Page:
India is a land of innumerable festivals. And one of its several seasons of good cheer and unabashed feasting starts this month and goes on till the New Year.
For the last few weeks, stores have been announcing Diwali gift hampers of sweets, dry fruit, chocolates and the choicest gourmet foods. Bakeries have started putting up posters announcing their special plum cakes in many avatars: with almond or royal icing, with raisins soaked in rum or sherry, enriched with almond meal or not, varieties from the sinfully rich to the more austere.
Cakes and chocolates and sweets are great! And I’d be the last to forbid any one to gift me a cake over the festive season. Preferably one that’s home-made. Or Theobroma’s Dense Chocolate Loaf.
If you are looking to give an adult a gift over the festive season, and want to choose something that says your choice has involved much personal thoughtfulness, a gift that has no ‘best before’ date stamped on it and one that joyously and quite literally, has an eternal shelf life – then, why not consider this list of ten children’s books. Almost all of them are books that I have received as an adult or have gifted to adults much to their delight and continuing pleasure. These books are guaranteed to nourish the child in the recipient – which is a wonderful thing. The lucky recipients will probably share the book with the children in their life, thereby extending the joy of the book in a way that nature and publishing meant for good things to happen.
One more thing – it’s unlikely that the lucky adult recipient already possesses a copy of any of these books, making children’s books an all-round great gifting idea.
Why You Should Read Children’s Books… Even Though You are So Old and Wise by Katherine Rundell: This pocket-sized delight was a gift to me and now has a permanent location on my bedside table. Written by the children’s author Katherine Rundell as an essay, this book format makes it a lovely gift for all ages. I’m summing up Rundell’s thesis in her own words: “There’s something particular about children’s fiction that can open up new perspectives for adults.” And, the best children’s fiction “helps us refind things we may not even know we have lost”. Makes a perfect gift on its own and could also be accompanied by any of the books suggested below.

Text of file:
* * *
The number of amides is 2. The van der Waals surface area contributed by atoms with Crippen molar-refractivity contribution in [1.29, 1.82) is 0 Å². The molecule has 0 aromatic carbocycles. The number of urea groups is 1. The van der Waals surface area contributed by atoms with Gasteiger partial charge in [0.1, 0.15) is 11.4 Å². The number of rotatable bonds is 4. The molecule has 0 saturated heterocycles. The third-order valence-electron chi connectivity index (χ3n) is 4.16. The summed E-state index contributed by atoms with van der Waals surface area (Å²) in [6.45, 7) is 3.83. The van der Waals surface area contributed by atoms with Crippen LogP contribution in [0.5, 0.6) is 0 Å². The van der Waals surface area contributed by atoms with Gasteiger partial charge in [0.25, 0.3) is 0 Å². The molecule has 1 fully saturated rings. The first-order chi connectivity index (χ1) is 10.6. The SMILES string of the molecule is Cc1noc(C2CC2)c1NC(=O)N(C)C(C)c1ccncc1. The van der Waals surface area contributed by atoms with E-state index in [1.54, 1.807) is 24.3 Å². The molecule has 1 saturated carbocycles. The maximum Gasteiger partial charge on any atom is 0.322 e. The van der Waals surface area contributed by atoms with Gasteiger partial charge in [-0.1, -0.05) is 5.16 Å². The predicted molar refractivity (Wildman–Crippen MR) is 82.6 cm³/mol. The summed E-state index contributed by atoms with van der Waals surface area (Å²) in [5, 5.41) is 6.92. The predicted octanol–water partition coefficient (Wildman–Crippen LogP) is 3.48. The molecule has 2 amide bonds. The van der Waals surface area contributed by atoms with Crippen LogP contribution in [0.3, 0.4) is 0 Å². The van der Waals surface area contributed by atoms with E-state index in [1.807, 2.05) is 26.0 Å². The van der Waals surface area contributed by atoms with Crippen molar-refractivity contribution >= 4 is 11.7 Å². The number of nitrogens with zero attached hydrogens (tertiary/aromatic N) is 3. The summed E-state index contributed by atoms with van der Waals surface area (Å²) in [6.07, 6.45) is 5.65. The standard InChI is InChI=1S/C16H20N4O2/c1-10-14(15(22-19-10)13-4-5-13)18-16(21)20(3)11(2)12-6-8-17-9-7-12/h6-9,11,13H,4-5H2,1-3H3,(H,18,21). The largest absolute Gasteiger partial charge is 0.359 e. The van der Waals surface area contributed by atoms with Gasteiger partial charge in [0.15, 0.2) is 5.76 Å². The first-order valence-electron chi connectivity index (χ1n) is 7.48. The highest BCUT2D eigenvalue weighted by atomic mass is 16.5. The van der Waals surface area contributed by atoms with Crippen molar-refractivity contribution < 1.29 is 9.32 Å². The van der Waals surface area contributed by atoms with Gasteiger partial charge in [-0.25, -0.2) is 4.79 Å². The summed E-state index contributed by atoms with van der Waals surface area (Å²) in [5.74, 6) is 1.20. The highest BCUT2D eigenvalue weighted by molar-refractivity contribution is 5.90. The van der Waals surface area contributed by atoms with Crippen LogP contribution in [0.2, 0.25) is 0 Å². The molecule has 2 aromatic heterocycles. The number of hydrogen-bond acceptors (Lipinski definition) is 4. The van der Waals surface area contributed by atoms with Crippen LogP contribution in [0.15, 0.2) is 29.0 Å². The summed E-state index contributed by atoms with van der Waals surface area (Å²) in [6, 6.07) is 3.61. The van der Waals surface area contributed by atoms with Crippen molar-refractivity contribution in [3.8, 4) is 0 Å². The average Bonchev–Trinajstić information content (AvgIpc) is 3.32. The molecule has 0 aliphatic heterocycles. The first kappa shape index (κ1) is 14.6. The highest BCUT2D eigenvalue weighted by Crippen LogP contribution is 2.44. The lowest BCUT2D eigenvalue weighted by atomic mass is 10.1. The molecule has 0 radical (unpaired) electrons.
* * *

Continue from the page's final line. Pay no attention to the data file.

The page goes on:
The Lost Words by Robert Macfarlane illustrated by Jackie Morris: While going through one of the newer editions of the Oxford Junior Dictionaries, Robert Macfarlane was surprised to find many words had been omitted (probably because of the limitations of space). What he was more dismayed about was that most of these ‘lost words’ had to do with nature, and had been replaced by words related to technology. So he took the lost words like acorn, adder, ivy, magpie, newt and writes a verse or a riddle to reclaim the magic of the lost words. Meant to be “a spellbook for conjuring back these lost words.” Jackie Morris’ sumptuous watercolour illustrations add the kind of magic that makes the book totally enchanting.
The London Jungle Book by Bhajju Shyam (Tara Books) I’ve gifted this special book to many adults, mostly students leaving home for the first time to study overseas. I figured that all the feelings that the talented Gond artist deals with – the apprehension about settling into new surroundings, the wonder and happy bewilderment at being plunged into a new culture – would resonate with them. Plus, they would have something special about their home country to share with new friends. Working in the Gond tradition of Indian folk art, Bhajju Shyam captures the year he travelled to London to work on a mural he had been commissioned to paint.